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    In physics, sometimes when studying particular phenomena (e.g., interactions of massive particles) we get a glimpse (e.g., your (1) and (2) and your (3)-applied-only-to-massive-particles) of the full story. Then, one may be led to consider theoretical-extensions ( (3) to the zero-mass case)... and checking it with experiment.


    Now... thinking about it a little more... ( seeking a "physical path" to (3) )...
    Here could be another alternative view incorporating (1)-and-(2) and (3).
    At face value,
    (1) is a plot of E as a function of m and v
    (2) is a plot of p as a function of m and v
    and you notice that (3) algebraically results from (1) and (2) and the definition [and elimination] of gamma.
    Apparently, (1) and (2) don't apply to the v=c case because gamma will be infinite,
    which forces m=0 in order to somehow make E and p finite for a typical photon. ( The applicability of (3) as a constraint isn't so obvious.)

    So, instead of (1) and (2) consider
    pc/E=v/c ( by taking (2)/(1) )
    .... in rapidity terms, this says (mc^2 sinhQ)/(mc^2 cosh Q)=tanh Q.
    The Euclidean analogue is that the slope is the ratio of the components of a vector.
    In particular, if the slope is 1 or -1, the magnitudes of the components are equal.

    Practically speaking, consider experiments for various choices of m and v and plot their data on a pc vs E graph... [assuming you know how to get p and E from the experimental data]*.
    You'll notice that variable-m constant-v experiments will trace out [a certain subset of] radial lines on the pE-plane.
    You'll notice that constant-m variable-v experiments will trace out [a certain subset of] hyperbolas on the pE-plane (3)... including the asymptotic hyperbola (lines with slopes 1 and -1) corresponding to the zero-mass case.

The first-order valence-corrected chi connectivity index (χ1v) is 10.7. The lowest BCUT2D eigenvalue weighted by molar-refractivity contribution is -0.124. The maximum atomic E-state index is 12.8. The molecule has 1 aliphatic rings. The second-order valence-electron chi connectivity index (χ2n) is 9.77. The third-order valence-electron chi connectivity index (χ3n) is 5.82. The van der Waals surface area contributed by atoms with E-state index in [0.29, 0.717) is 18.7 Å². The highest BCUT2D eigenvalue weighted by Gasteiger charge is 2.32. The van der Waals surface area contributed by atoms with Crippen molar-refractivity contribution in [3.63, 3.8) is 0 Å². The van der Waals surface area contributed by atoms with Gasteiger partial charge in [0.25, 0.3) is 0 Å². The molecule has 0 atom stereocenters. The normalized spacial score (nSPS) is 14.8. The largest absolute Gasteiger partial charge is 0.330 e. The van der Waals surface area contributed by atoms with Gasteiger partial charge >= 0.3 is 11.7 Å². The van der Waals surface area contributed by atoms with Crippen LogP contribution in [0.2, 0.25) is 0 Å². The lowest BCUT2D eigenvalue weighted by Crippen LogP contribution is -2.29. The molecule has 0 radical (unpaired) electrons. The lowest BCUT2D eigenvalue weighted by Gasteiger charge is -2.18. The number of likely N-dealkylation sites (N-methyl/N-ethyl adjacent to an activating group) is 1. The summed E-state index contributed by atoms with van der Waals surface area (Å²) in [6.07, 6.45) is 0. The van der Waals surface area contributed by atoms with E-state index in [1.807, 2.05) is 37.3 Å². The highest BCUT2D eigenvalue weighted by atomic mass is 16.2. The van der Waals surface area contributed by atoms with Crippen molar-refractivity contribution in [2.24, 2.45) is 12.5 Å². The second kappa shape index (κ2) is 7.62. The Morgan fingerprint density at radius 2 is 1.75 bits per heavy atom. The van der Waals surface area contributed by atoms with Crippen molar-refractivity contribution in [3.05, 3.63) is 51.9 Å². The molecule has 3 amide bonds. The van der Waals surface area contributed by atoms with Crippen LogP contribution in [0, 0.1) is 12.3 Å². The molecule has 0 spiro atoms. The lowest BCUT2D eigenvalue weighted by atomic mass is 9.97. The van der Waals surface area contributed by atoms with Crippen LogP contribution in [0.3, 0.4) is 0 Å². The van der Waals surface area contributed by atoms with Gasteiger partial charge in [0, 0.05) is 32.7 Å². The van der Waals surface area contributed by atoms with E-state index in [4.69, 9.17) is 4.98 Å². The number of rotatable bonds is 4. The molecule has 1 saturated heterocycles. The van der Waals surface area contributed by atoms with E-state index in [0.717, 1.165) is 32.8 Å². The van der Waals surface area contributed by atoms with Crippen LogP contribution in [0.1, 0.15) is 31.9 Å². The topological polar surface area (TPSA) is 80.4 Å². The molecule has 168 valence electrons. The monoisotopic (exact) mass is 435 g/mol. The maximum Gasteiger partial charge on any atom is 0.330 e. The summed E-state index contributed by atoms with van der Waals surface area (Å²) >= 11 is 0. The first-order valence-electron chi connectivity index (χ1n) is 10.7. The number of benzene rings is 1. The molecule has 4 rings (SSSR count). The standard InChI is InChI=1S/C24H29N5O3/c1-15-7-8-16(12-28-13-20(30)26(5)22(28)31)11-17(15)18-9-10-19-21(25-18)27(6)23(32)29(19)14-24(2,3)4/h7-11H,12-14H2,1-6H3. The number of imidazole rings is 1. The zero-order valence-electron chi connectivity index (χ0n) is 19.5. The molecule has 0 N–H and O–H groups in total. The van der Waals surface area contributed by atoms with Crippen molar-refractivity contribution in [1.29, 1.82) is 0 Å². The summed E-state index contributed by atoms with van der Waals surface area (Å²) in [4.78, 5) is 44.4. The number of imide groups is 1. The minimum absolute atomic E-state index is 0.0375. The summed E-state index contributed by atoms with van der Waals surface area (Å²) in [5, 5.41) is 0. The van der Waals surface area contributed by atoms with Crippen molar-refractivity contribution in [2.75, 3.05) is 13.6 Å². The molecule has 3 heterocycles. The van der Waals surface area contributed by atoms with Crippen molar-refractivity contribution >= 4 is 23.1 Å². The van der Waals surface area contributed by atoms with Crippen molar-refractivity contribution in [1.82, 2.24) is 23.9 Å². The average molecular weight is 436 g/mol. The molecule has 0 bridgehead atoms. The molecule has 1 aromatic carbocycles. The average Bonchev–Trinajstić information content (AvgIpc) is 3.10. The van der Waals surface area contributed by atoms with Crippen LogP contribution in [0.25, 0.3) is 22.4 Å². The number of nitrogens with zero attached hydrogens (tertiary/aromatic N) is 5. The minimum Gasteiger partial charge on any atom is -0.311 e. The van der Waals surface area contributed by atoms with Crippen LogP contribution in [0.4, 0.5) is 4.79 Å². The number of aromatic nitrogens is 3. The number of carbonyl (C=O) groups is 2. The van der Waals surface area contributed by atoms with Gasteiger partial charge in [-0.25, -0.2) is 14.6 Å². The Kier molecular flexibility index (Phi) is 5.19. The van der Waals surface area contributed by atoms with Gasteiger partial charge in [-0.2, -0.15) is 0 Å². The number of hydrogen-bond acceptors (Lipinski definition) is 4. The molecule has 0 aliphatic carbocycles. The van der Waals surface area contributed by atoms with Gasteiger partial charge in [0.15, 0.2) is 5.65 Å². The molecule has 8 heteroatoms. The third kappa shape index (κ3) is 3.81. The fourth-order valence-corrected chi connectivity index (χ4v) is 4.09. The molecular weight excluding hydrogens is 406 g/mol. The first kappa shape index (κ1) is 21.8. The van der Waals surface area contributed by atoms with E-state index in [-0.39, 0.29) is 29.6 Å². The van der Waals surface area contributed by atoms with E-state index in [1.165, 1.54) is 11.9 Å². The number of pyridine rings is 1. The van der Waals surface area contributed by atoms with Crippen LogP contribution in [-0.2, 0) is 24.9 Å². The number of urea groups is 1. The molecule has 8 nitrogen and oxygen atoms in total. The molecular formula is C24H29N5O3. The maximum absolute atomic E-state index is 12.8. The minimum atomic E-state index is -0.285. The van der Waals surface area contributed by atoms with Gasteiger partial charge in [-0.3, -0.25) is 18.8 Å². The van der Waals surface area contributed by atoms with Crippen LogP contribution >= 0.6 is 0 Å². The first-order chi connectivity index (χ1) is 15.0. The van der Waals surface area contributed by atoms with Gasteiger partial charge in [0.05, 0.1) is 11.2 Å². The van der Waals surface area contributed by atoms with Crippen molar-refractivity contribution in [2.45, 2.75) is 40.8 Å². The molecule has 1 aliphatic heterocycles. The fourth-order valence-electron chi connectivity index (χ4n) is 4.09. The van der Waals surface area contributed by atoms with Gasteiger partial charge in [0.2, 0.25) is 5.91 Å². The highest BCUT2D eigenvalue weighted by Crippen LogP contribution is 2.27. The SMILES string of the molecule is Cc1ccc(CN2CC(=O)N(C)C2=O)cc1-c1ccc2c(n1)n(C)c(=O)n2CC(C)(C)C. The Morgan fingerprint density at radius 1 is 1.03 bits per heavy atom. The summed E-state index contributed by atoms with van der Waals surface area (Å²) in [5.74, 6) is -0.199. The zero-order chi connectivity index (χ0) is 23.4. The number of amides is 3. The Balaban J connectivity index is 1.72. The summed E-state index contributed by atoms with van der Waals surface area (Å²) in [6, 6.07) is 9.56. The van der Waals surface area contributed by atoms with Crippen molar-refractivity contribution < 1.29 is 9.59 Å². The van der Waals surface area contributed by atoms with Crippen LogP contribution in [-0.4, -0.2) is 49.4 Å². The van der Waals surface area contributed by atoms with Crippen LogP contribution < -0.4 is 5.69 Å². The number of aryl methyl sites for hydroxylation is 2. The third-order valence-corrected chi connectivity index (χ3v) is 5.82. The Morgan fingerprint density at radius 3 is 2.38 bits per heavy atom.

*I think the tricky point for motivation is getting the expression for the relativistic momentum.
     
    Last edited: Aug 24, 2013
  16. Aug 24, 2013 #15

    jtbell

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    Also note that starting from Maxwell's equations, one can show that the energy and (magnitude of) momentum densities in an electromagnetic wave are related by E = pc.
     
  17. Aug 25, 2013 #16
    Thanks to everyone for the answers.

    --
    lightarrow
     
  18. Aug 25, 2013 #17

    rbj

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    it's how i learned that [itex] m = \gamma m_0 [/itex] (the now frowned-upon anachronism). but it required keeping the [itex]p=mv[/itex] relation.
     
  19. Aug 26, 2013 #18
    The proof depends on the fact that
    [tex]\gamma^2=\frac{1}{1-\frac{v^2}{c^2}}[/tex]
    which in this context is true. Implicitly we are assuming all the caveats of SR and (for this proof)
    [tex]m\ne 0[/tex]

    It is possible to relax the requirement that
    [tex]m\ne 0[/tex]
    by proceeding from a topological argument using the invariance of distances in space-time. You would still have the caveats of SR and so the same [tex]\gamma[/tex].

    Try to substitute the first expression for [tex]\gamma[/tex] into (1) and (2) and then formulate the right-hand side of (3). Simplify and see what you get.

    For the more general way, using the topological invariance of distances in space-time we start with
    [tex]p_\mu p^\mu=p_0 p^0+\vec{p}\cdot\vec{p}=-m^2 c^2[/tex]
    and get
    [tex]-(p^0)^2+|\vec{p}|^2=-m^2 c^2[/tex]
    or
    [tex]p^2+m^2 c^2=(p^0)^2[/tex]
    This only leaves the interpretation of [tex]p^0[/tex]. Based on units and consistency with situations where
    [tex]m\ne 0[/tex]
    we take
    [tex]p^0=E/c[/tex].
     
    Last edited: Aug 26, 2013
  20. Aug 26, 2013 #19
    This follows from a math theorem that says for any vector A the following is true:
    [tex]\mathbf{\nabla} \cdot (\mathbf{\nabla} \times \mathbf{A})=0[/tex]
    So if [tex]\mathbf{\nabla} \cdot \mathbf{B}=0[/tex] then there must exist an A such that
    [tex]\mathbf{B}=\mathbf{\nabla} \times \mathbf{A}[/tex]
     
    Last edited: Aug 26, 2013